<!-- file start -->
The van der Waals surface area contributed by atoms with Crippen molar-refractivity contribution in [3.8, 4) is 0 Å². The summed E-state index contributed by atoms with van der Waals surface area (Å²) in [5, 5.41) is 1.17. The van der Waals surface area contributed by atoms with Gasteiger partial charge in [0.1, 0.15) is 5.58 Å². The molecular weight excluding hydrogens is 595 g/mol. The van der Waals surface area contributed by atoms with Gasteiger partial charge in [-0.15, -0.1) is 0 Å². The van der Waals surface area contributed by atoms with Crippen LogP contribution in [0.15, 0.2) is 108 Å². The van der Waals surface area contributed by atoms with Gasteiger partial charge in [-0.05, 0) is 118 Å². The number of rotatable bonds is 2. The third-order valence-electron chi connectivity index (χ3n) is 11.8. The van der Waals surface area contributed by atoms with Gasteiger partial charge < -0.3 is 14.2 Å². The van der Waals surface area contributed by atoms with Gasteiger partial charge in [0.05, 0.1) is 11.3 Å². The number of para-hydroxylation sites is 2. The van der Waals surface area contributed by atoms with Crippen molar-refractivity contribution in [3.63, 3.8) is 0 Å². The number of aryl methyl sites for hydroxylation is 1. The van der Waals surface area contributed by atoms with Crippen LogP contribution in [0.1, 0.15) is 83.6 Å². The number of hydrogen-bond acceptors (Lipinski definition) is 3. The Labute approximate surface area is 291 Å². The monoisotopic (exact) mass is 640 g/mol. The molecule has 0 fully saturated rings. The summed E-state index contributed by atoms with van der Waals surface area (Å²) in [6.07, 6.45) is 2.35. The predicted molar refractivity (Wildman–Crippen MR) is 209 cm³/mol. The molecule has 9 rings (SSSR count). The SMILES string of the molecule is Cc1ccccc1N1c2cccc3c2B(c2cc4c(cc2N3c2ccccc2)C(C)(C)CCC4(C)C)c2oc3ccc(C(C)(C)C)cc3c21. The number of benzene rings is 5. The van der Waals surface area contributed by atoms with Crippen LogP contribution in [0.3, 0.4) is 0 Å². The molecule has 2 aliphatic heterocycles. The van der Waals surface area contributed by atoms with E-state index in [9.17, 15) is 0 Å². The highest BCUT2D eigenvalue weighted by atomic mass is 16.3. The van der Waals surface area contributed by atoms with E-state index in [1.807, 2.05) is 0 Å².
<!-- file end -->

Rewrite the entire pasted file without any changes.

The van der Waals surface area contributed by atoms with Crippen molar-refractivity contribution in [3.8, 4) is 0 Å². The summed E-state index contributed by atoms with van der Waals surface area (Å²) in [5, 5.41) is 1.17. The van der Waals surface area contributed by atoms with Gasteiger partial charge in [0.1, 0.15) is 5.58 Å². The molecular weight excluding hydrogens is 595 g/mol. The van der Waals surface area contributed by atoms with Gasteiger partial charge in [-0.15, -0.1) is 0 Å². The van der Waals surface area contributed by atoms with Crippen LogP contribution in [0.15, 0.2) is 108 Å². The van der Waals surface area contributed by atoms with Gasteiger partial charge in [-0.05, 0) is 118 Å². The number of rotatable bonds is 2. The third-order valence-electron chi connectivity index (χ3n) is 11.8. The van der Waals surface area contributed by atoms with Gasteiger partial charge < -0.3 is 14.2 Å². The van der Waals surface area contributed by atoms with Gasteiger partial charge in [0.05, 0.1) is 11.3 Å². The number of para-hydroxylation sites is 2. The van der Waals surface area contributed by atoms with Crippen molar-refractivity contribution in [3.63, 3.8) is 0 Å². The number of aryl methyl sites for hydroxylation is 1. The van der Waals surface area contributed by atoms with Crippen LogP contribution in [0.1, 0.15) is 83.6 Å². The number of hydrogen-bond acceptors (Lipinski definition) is 3. The Labute approximate surface area is 291 Å². The monoisotopic (exact) mass is 640 g/mol. The molecule has 0 fully saturated rings. The summed E-state index contributed by atoms with van der Waals surface area (Å²) in [6.07, 6.45) is 2.35. The predicted molar refractivity (Wildman–Crippen MR) is 209 cm³/mol. The molecule has 9 rings (SSSR count). The SMILES string of the molecule is Cc1ccccc1N1c2cccc3c2B(c2cc4c(cc2N3c2ccccc2)C(C)(C)CCC4(C)C)c2oc3ccc(C(C)(C)C)cc3c21. The number of benzene rings is 5. The van der Waals surface area contributed by atoms with Crippen LogP contribution in [0.3, 0.4) is 0 Å². The molecule has 2 aliphatic heterocycles. The van der Waals surface area contributed by atoms with E-state index in [9.17, 15) is 0 Å². The highest BCUT2D eigenvalue weighted by atomic mass is 16.3. The van der Waals surface area contributed by atoms with E-state index in [1.807, 2.05) is 0 Å².